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The Right of
Aesthetic Realism to Be Known

 NUMBER 1527.—July 10, 2002

Aesthetic Realism was founded by Eli Siegel in 1941 

The Purpose a Woman Wants

Dear Unknown Friends:

In our serialization of his 1949 lecture Poetry and Women, we have come to Eli Siegel’s discussion of poems by Caroline Norton (1808-77). We see his beautiful deep comprehension of her, and of women. We see the question which torments women now, even though a woman most often does not articulate it: How can I love a man and be loved, and yet be fully myself?

This matter has not fared well because, for one thing, men haven’t wanted it to. We know that men, and that thing called society, for ever so many centuries did not permit woman to be all she could be. But what has not been seen is that a woman herself has had purposes which make for a profound schism in her, a feeling that she is a different person in love from the person who wants to express herself in the wide world.

I am going to quote from an Aesthetic Realism lesson I had, because what Mr. Siegel explained in it is knowledge for which Caroline Norton hungered, as women today do. As a woman to whom he spoke directly, I stand for Eli Siegel’s understanding of women and all people. He comprehended my feelings, my tumult, and enabled me to do so. It is a huge understatement to say he encouraged my mind: all that is best in me exists because of what he taught.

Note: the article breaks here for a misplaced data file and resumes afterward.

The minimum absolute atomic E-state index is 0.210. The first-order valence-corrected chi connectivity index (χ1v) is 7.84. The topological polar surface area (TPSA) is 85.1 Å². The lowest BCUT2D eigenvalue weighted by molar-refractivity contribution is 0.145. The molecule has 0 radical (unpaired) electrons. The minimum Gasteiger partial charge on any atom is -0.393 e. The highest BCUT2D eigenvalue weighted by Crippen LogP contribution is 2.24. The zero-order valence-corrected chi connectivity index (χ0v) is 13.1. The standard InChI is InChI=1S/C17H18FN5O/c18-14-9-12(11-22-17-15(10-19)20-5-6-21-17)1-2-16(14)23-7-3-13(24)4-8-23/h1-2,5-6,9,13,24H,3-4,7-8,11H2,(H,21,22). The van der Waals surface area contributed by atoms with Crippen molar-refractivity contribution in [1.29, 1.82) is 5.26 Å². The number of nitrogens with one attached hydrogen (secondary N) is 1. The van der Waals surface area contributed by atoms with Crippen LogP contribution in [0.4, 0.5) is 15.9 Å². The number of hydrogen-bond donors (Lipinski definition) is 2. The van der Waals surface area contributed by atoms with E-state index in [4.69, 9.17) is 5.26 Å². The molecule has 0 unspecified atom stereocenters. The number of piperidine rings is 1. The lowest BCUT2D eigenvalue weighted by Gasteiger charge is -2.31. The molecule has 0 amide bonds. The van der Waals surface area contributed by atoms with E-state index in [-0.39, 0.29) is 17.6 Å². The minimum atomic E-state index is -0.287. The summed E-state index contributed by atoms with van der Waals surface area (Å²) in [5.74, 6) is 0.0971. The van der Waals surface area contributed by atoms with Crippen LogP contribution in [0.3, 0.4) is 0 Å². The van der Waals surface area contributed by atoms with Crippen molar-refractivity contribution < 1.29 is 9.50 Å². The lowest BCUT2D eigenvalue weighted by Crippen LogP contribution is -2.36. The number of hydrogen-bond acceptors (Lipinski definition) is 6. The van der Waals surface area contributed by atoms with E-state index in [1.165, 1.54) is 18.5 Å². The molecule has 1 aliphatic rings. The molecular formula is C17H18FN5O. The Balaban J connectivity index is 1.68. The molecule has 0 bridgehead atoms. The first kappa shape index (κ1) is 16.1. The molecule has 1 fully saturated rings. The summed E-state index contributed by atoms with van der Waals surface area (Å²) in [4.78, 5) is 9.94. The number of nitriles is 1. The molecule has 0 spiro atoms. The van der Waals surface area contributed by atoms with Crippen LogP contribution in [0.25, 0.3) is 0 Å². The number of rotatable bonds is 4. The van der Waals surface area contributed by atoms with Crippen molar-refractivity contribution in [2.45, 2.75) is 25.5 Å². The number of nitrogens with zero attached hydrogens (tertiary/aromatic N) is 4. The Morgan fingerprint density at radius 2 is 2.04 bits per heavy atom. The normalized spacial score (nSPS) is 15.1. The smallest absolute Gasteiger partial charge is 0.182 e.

Aesthetic Realism explains that our deepest purpose, the very purpose of our life, is to like the world honestly, to respect it. This is what love is for, and education, and expression as such. And this is the purpose which, if we go by it, will make our self coherent. It will have us feel that being in a man’s arms is friendly to, has the same aim as, looking through a microscope, or studying French, or running for public office. But the thing which has weakened and divided a woman, as it has a man, is another purpose: contempt, the "disposition ... to think [one] will be for [one]self by making less of the outside world."

In the lesson I quote from, Mr. Siegel was showing how that purpose, contempt, makes for the subtle and gigantic pain around love. At the time, I was the age of Caroline Norton when she married: nineteen. I was in college, majoring in comparative literature. And I found myself angry often with the man I was close to, whom I’ll call Jim Hanes. I would go from welcoming his embraces to not wanting them; and sometimes I would be tearful.

Mr. Siegel began to explain what was troubling me as he asked: "Do you think that Jim is interested in you to respect other things more, or as a substitute for respecting?" I answered evasively, "I think there is something of both."